Tuesday, March 14, 2006

The History of Hull Rugby League Club

Hull FC is one of the oldest clubs in the League and was formed by a group of ex-public schoolboys from York in 1865. Following a succession of grounds and headquarters, the club moved into the Hull Athletic Club’s ground at the Boulevard and played their first game there in September 1895, when a record crowd of 8,000 witnessed the ‘Airlie Birds’ defeat Liversedge in the very first season of Northern Union Football.
Hull FC was one of the original clubs to apostatise from the RFU. Hull prospered and their famous black and white irregular hooped jerseys became one of the most famous and feared strips in the League. Between 1908-10, Hull lost three consecutive Northern Union Cup Finals, and has in fact lost in more major finals than anyone else.
In 1913 they paid a world record £600, plus an astounding £14 per match, to Hunslet for three-quarter Billy Batten. A year later the investment had paid dividends as the Airlie Birds won their first Challenge Cup, beating Harold Wagstaff’s stupendous Huddersfield in the semi-final and Wakefield Trinity in the final. In 1920 Batten was once again prominent in Hull’s first ever Championship final, scoring the only try in the 3-2 victory over Huddersfield. Also at that time, Jack Harrison, set the current Hull FC try scoring record for the number of tries scored in one season. Jack managed 52 tries in the 1913/14 season.
The early 1920’s were bittersweet years for the club. In 1921 Hull won the Yorkshire Cup Final but lost the county Championship, both against deadly enemies Hull Kingston Rovers. Hull couldn’t emulate the successes of 1914, losing a further two consecutive Cup Finals in 1922-23 to Rochdale and Leeds respectively. The Yorkshire Cup and the top of the league table were some consolation.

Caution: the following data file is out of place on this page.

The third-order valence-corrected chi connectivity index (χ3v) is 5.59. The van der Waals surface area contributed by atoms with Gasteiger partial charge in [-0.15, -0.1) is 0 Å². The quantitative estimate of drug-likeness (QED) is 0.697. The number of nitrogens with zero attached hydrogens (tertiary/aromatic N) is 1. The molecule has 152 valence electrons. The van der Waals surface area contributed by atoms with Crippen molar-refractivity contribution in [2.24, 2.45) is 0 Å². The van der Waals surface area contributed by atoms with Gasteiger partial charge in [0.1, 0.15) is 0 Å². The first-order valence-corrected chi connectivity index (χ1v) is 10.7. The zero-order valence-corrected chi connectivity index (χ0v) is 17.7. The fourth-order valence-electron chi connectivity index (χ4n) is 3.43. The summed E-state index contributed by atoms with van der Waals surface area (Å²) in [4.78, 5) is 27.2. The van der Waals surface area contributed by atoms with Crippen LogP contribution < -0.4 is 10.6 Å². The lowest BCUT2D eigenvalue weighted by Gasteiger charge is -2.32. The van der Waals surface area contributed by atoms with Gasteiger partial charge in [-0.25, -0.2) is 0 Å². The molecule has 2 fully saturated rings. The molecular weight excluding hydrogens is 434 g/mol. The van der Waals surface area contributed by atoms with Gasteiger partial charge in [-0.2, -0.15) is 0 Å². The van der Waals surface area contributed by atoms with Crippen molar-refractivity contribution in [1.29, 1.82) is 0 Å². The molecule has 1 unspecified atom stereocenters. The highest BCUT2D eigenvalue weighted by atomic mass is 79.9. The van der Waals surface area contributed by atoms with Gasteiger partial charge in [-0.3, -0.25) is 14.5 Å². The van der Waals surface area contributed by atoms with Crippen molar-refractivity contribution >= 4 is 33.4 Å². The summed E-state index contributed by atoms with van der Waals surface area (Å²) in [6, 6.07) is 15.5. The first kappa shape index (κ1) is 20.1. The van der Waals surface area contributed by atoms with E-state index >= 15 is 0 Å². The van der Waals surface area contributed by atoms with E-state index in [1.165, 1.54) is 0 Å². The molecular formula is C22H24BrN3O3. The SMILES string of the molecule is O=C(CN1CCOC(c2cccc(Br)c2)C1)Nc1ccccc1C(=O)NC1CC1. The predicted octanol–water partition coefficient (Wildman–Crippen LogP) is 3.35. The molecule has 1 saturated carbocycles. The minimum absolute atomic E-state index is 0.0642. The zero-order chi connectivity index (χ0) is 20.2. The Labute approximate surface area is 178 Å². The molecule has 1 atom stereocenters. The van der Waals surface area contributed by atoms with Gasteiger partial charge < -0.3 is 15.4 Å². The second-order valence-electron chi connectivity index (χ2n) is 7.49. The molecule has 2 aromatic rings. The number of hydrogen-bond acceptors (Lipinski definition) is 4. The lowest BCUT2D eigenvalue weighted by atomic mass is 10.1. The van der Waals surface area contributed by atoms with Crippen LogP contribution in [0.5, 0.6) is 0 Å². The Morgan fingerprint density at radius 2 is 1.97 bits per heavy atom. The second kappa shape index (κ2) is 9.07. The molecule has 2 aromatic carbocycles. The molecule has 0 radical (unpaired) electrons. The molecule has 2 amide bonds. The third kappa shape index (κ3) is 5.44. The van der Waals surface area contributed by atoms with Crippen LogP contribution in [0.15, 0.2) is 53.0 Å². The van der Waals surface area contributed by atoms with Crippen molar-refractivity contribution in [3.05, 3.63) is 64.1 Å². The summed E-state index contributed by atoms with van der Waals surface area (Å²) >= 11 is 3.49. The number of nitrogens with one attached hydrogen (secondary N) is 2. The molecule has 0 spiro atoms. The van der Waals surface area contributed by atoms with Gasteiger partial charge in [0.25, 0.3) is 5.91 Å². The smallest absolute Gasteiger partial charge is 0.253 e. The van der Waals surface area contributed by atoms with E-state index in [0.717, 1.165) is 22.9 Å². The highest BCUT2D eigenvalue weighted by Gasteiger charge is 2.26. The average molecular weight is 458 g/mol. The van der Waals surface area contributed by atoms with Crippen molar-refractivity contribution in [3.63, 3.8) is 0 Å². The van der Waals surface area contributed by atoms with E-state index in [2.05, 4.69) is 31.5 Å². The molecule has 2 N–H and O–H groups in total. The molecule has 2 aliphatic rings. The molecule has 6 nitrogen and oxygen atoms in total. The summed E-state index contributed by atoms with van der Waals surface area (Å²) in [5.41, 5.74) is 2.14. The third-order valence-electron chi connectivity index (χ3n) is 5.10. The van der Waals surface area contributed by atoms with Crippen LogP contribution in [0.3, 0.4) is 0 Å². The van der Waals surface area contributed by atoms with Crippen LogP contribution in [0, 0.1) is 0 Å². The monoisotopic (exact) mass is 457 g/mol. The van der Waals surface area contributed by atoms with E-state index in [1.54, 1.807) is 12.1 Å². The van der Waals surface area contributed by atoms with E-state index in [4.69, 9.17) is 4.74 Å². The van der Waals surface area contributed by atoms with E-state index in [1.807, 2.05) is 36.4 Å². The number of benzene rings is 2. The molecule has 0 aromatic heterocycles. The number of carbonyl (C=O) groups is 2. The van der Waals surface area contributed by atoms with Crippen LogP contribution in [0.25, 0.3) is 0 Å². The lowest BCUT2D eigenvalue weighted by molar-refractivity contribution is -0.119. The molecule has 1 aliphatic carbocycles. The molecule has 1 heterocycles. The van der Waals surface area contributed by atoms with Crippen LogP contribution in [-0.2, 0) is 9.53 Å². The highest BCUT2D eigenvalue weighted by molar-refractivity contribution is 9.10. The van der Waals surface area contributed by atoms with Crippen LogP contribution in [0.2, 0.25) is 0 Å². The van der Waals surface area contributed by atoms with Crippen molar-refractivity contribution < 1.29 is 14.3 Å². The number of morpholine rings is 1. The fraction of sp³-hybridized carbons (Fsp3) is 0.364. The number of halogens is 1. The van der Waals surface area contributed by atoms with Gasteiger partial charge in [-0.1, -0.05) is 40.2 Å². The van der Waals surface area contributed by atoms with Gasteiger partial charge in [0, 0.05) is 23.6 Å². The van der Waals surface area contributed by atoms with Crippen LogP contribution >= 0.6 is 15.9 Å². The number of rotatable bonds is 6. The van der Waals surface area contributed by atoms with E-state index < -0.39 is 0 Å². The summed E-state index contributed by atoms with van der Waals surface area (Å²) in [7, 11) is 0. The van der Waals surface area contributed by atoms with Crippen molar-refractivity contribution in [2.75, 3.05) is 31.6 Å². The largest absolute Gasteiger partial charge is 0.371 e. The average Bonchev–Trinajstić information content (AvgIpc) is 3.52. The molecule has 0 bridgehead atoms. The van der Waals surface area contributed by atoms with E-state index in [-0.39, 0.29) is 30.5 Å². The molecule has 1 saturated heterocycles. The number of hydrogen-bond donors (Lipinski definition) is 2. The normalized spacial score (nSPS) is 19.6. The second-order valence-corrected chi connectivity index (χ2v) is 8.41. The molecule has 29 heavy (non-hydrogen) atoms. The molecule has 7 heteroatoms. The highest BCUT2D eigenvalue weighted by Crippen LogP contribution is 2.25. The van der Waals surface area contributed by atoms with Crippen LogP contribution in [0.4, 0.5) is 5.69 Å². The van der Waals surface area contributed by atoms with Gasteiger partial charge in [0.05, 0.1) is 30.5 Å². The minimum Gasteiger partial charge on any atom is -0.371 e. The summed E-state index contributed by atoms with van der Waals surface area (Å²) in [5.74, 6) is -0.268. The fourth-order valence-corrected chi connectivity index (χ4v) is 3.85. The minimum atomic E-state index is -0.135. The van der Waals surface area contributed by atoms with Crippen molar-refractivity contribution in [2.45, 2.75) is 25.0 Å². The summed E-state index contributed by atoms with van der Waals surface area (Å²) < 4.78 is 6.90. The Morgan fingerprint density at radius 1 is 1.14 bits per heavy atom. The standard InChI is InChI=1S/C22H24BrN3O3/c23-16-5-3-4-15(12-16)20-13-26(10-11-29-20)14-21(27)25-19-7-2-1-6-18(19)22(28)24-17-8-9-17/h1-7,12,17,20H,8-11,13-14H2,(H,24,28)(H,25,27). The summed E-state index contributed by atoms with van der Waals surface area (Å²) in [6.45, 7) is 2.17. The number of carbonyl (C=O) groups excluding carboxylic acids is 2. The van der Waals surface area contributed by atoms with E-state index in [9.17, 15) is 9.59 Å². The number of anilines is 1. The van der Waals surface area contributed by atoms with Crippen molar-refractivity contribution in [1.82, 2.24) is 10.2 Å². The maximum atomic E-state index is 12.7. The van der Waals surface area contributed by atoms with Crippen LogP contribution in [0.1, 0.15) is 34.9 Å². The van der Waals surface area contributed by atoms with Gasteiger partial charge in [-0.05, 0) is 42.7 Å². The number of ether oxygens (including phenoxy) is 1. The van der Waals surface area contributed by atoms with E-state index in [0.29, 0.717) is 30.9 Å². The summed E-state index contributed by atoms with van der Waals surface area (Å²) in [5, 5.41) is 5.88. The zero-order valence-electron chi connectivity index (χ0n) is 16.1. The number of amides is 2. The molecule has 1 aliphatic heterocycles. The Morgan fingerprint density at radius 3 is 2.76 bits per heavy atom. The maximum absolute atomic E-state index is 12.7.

After a lean pre-war period, Hull won two Championships in three years, beating Halifax in 1956 and Workington two years later. These two triumphs healed the wound of two successive Yorkshire Cup final defeats immediately prior to them. Coach Roy Francis’ team fell in two further finals, consecutive Challenge Cup losses to Wigan and Wakefield in 1959 and 1960. All these reverses, when one hand had been grasping so many trophies, gave Hull a steely resolve and a thirst for success.
That thirst was quenched to the point of drowning in a period of predominance that began with the coaching appointment of Arthur Bunting. Returning to the top flight without a single loss in 1978/79, the Airlie Birds lost the 1980 Cup Final to Hull KR. In 1982, Hull, crushed by Widnes in the Premiership final, avenged the defeat with an 18-9 Challenge Cup replay win. Players such as skipper David Topliss and Lee Crooks led the Hull of the early eighties.
Hull won the league in 1983, also reaching the Premiership final, the Challenge Cup final and the Yorkshire Cup final. The latter trophy would be their one reward from the three finals. The signing of Kangaroo Test legend Peter Sterling maintained Hull’s level of excellence, and Bunting’s men brought home their third successive Yorkshire Cup Final but were edged out by Wigan at Wembley in 1985 – a game rated as arguably the greatest ever Challenge Cup Final. A number of subsequent coaches, including Australians Brian Smith and Noel Cleal failed to deliver a consistent return to the fans. Hull lost the Premiership Final in 1989 to Widnes, but two years later returned to beat them at Old Trafford.